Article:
IS leader's death ushers in new phase for the group

People look at a destroyed houses near the village of Barisha, in Idlib province, Syria, Sunday, Oct. 27, 2019, after an operation by the U.S. military which targeted Abu Bakr al-Baghdadi, the shadowy leader of the Islamic State group. President Donald Trump says Abu Bakr al-Baghdadi is dead after a U.S. military operation in Syria targeted the Islamic State group leader. (AP Photo/Ghaith Alsayed) (Copyright 2019 The Associated Press. All rights reserved.)

BEIRUT – One of Abu Bakr al-Baghdadi's last audio messages was an appeal for his followers to do everything in their power to free Islamic State detainees and the women being held in jails and camps in northeastern Syria.

With news of the extremist group's leader's death, Kurdish security forces worried about the possibility of attacks or rioting have been tightening security at these facilities, which hold more than 80,000 members and supporters of the militant group, including women and children.

Fear of chaos already was running high over the fate of those detained after this month's Turkish military invasion of northeastern Syria, which ushered in major troop changes in the area about two weeks after al-Baghdadi's message. Kurdish officials said they needed to divert fighters and logistics to the front line to ward off the Turkish offensive. Turkey moved troops into areas along the border, while Syrian border guards were deployed in others.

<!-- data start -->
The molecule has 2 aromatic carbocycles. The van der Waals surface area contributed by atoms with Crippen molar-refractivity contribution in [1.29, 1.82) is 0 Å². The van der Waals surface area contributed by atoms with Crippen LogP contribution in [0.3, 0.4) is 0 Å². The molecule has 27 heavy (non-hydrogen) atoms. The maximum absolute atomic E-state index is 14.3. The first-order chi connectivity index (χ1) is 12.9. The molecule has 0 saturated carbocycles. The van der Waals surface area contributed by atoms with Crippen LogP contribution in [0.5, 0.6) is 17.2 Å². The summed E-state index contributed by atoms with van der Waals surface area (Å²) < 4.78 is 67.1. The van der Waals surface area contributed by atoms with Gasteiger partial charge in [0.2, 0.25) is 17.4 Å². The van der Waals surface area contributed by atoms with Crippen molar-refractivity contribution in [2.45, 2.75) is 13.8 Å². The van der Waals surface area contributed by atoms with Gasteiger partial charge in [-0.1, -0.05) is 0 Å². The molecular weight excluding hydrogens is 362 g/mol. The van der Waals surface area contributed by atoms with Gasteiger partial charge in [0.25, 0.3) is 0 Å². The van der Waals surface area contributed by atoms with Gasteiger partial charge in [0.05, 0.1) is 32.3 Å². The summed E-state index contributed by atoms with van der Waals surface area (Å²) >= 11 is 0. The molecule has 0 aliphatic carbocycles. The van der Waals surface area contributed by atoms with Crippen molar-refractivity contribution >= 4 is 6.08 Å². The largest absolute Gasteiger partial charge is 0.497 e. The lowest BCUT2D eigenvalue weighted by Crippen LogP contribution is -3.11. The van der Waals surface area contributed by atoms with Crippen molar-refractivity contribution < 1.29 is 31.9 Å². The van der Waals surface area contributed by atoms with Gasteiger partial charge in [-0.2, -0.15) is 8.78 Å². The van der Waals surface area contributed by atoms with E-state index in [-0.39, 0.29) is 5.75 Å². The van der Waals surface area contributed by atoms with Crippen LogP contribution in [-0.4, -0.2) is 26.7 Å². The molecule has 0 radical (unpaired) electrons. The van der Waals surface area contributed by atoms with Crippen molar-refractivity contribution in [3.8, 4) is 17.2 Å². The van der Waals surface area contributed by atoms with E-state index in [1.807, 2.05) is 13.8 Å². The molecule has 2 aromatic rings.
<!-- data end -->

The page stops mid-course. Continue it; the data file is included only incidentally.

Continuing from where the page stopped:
A shaky cease-fire is in place and an agreement to redeploy Kurdish forces away from the borders.

While news of al-Baghdadi's death had not been announced in the camps on Monday, many of his supporters living in detention facilities and camps in Syria have telephones and they most likely heard the news.

"If our men are in prison, we are the soldiers of the Caliphate," some of the women held in al-Hol, the largest holding camp in northern Syria chanted Monday, according to a security official with the Kurdish-led internal security agency. The official wasn't authorized to talk to journalists and spoke anonymously.

The camp is home to 70,000, most of them women and children including about 11,000 foreigners. More than 10,000 prisoners, including 2,000 foreigners, are in detention facilities in northeastern Syria.

The nighttime raid by U.S. special operations forces was a blow to the militant group that became a global organization under his leadership. His demise only few months after losing the group's territorial hold ushers in a new phase for IS amid uncertainty over the new leadership as thousands of its supporters and members languish in prisons.